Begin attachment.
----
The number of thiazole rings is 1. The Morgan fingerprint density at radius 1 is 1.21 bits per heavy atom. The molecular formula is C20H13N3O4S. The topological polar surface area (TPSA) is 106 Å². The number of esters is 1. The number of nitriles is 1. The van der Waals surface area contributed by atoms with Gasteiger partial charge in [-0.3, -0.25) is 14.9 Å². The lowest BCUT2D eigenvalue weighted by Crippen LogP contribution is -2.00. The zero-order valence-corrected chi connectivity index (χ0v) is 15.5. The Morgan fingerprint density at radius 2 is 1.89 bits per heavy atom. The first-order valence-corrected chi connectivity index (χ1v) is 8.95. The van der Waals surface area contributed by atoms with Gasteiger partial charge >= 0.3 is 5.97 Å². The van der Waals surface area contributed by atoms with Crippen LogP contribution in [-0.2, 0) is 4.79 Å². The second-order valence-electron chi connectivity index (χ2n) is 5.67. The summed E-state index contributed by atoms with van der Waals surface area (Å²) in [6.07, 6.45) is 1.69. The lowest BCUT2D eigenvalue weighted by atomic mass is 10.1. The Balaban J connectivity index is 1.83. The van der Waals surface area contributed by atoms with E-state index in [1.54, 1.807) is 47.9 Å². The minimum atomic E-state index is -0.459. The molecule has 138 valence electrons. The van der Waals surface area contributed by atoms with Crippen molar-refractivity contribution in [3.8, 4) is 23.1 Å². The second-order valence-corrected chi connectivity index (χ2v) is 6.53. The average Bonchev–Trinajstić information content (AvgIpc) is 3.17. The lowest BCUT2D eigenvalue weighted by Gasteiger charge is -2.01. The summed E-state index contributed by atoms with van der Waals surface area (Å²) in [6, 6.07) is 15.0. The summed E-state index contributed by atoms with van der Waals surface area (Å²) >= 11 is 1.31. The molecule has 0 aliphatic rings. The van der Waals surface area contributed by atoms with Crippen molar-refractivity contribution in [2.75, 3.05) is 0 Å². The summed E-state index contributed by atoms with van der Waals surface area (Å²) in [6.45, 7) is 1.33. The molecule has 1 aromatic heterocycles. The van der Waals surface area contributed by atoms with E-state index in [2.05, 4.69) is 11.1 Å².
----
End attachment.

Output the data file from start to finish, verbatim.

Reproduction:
The number of thiazole rings is 1. The Morgan fingerprint density at radius 1 is 1.21 bits per heavy atom. The molecular formula is C20H13N3O4S. The topological polar surface area (TPSA) is 106 Å². The number of esters is 1. The number of nitriles is 1. The van der Waals surface area contributed by atoms with Gasteiger partial charge in [-0.3, -0.25) is 14.9 Å². The lowest BCUT2D eigenvalue weighted by Crippen LogP contribution is -2.00. The zero-order valence-corrected chi connectivity index (χ0v) is 15.5. The Morgan fingerprint density at radius 2 is 1.89 bits per heavy atom. The first-order valence-corrected chi connectivity index (χ1v) is 8.95. The van der Waals surface area contributed by atoms with Gasteiger partial charge >= 0.3 is 5.97 Å². The van der Waals surface area contributed by atoms with Crippen LogP contribution in [-0.2, 0) is 4.79 Å². The second-order valence-electron chi connectivity index (χ2n) is 5.67. The summed E-state index contributed by atoms with van der Waals surface area (Å²) in [6.07, 6.45) is 1.69. The lowest BCUT2D eigenvalue weighted by atomic mass is 10.1. The Balaban J connectivity index is 1.83. The van der Waals surface area contributed by atoms with E-state index in [1.54, 1.807) is 47.9 Å². The minimum atomic E-state index is -0.459. The molecule has 138 valence electrons. The van der Waals surface area contributed by atoms with Crippen molar-refractivity contribution in [3.8, 4) is 23.1 Å². The second-order valence-corrected chi connectivity index (χ2v) is 6.53. The average Bonchev–Trinajstić information content (AvgIpc) is 3.17. The lowest BCUT2D eigenvalue weighted by Gasteiger charge is -2.01. The summed E-state index contributed by atoms with van der Waals surface area (Å²) in [6, 6.07) is 15.0. The summed E-state index contributed by atoms with van der Waals surface area (Å²) >= 11 is 1.31. The molecule has 0 aliphatic rings. The van der Waals surface area contributed by atoms with Crippen molar-refractivity contribution in [2.75, 3.05) is 0 Å². The summed E-state index contributed by atoms with van der Waals surface area (Å²) in [6.45, 7) is 1.33. The molecule has 1 aromatic heterocycles. The van der Waals surface area contributed by atoms with E-state index in [2.05, 4.69) is 11.1 Å².